Home Read Albums Of The Week: El Dragón Criollo | Pase Lo Que Pase

Albums Of The Week: El Dragón Criollo | Pase Lo Que Pase

Colombian multi-tasker Paulo Olarte Toro of Acid Coco, Contente & Jaguar goes it alone with an album of hip-swivelling psychedelic cumbia laced with hopeful lyrics.

THE EDITED PRESS RELEASE: “On his debut album as El Drágon Crillo, Colombian producer, musician and singer Paulo Olarte Toro finds a meeting place between bouncing Caribbean cadences and dance floor-ready beats that threaten to propel your body into motion.

Pase Lo Que Pase (translating as Whatever Happens, Happens) is one of those albums that threatens to take you someplace new — in this case to the Colombian Caribbean sometime around the ’80s or ’90s, when analog synths, punchy drum machines and Afro-Caribbean guitar melodies ruled the roost. The fact that this was the era when Olarte Toro was growing up in Colombia should not go unnoticed. Now based in Geneva, Switzerland, it’s like he’s dialling back the years to a more innocent musical time, re-imagining what it was like for those early pioneers of reggaeton (long before it became so commercial) and for the musicians on Colombia’s Caribbean coast augmenting their tropical vinyl sets with rough-and-ready samples and lo-fi drum sounds.

Within this sonic milieu, there is joy at every corner, from the moment opening track La Número Uno sets off on its stripped-back champeta rhythm. In its swirling guitar lines, programmed beat (slowed down to cumbia pace) and unrushed vocals, it’s impossible not to lose track of time. Scratchy samples that mimic a dog’s bark and a beatific synth that enters the fray late on only add to the summery shimmer. Further twisted guitar lines are to be found on following track La Brisa, which was influenced by U.S. West Coast ’90s rock a la Jane’s Addiction (spot the reference if you can), while Líbrame de Todo Mal finds an unlikely union between reggae, a disarmingly-anthemic ’80s synth line and stinging guitar, with the odd klaxon letting you know this is a party you’re at. It’s a fiesta at which you’re never far from cumbia, as on the mesmerising Cumbia Fantasia, but also throughout the album, where cumbia’s rhythm, instrumentation and traditions are continually hinted at.

If musically there is much playfulness and a hint of nostalgia, albeit thrust up-to-date thanks to Olarte Toro’s production (lest it be known he has been making electronic music for nigh on 20 years), lyrically there is a heavy heart at play. The title track is a perfect example, as Olarte Toro states: “Pase Lo Que Pase talks about the situation that Latin America is experiencing at the moment. It’s a situation that, even though it is old, has become more important and has gained much more awareness on the part of the people. It talks about how the new generations are afraid of a situation that is no longer bearable, that people want a change and that they no longer care at what price, they no longer care if the price they have to pay is their life.”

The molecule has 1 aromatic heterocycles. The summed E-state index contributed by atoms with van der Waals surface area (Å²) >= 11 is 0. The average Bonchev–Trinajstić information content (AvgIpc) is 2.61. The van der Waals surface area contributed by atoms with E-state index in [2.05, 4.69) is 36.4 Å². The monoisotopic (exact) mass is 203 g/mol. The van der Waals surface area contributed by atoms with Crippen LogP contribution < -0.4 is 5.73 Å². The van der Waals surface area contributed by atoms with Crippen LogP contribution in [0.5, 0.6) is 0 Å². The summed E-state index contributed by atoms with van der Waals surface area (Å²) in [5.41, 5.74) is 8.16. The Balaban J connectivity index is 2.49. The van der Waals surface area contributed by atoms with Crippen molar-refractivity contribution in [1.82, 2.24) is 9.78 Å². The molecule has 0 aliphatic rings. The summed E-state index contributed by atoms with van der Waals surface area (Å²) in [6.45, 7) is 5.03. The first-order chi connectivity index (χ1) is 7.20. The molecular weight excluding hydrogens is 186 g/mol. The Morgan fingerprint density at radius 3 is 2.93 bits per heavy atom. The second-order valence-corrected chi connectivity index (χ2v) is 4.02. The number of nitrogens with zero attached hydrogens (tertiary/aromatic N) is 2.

While despairing at the continued inability of Colombia, and Latin America as a whole, to find peace, equality and a sense that the fight is there to be won, Olarte Toro is also hopeful. Hoy No Morire (Today, I Will Not Die), with a Brazilian influence in its percussion and guitar, is the story of someone who faces social injustice every day and has grown increasingly tired of the struggle, yet in its chorus, it also shows resistance and hope for a better time. Ojos de Bosque, a duet which likewise has a sprinkle of Brazilian bombast and is unafraid to get close to ‘pop’ terrain, was written when the first pandemic hit. It’s dedicated to Olarte Toro’s daughters, telling of the sadness that came with uncertainty and confinement, but likewise it’s optimistic, looking for inspiration in daily life and showing that you should never lose the desire to continue.

With his arsenal of guitar, bass, analog synths (chiefly Roland Juno-106 and JX-3P), samplers and percussion, not to mention his guiding voice, Olarte Toro has created an album that could only have been made by him, by a Colombian who grew up with Latin rock, reggaeton, cumbia, champeta, etc., and who moved to Europe to become a noted name in underground dance music circles. Since switching to making music wholeheartedly with a Latin tinge a few years ago he has not held back, releasing albums as a member of Acid Coco, Contento and Jaguar. Now, with his debut as El Drágon Criollo, we find him at his most playful, joyous and paradoxically realist, summoning a mesmeric sound that represents the Colombian Caribbean’s past, present and future.”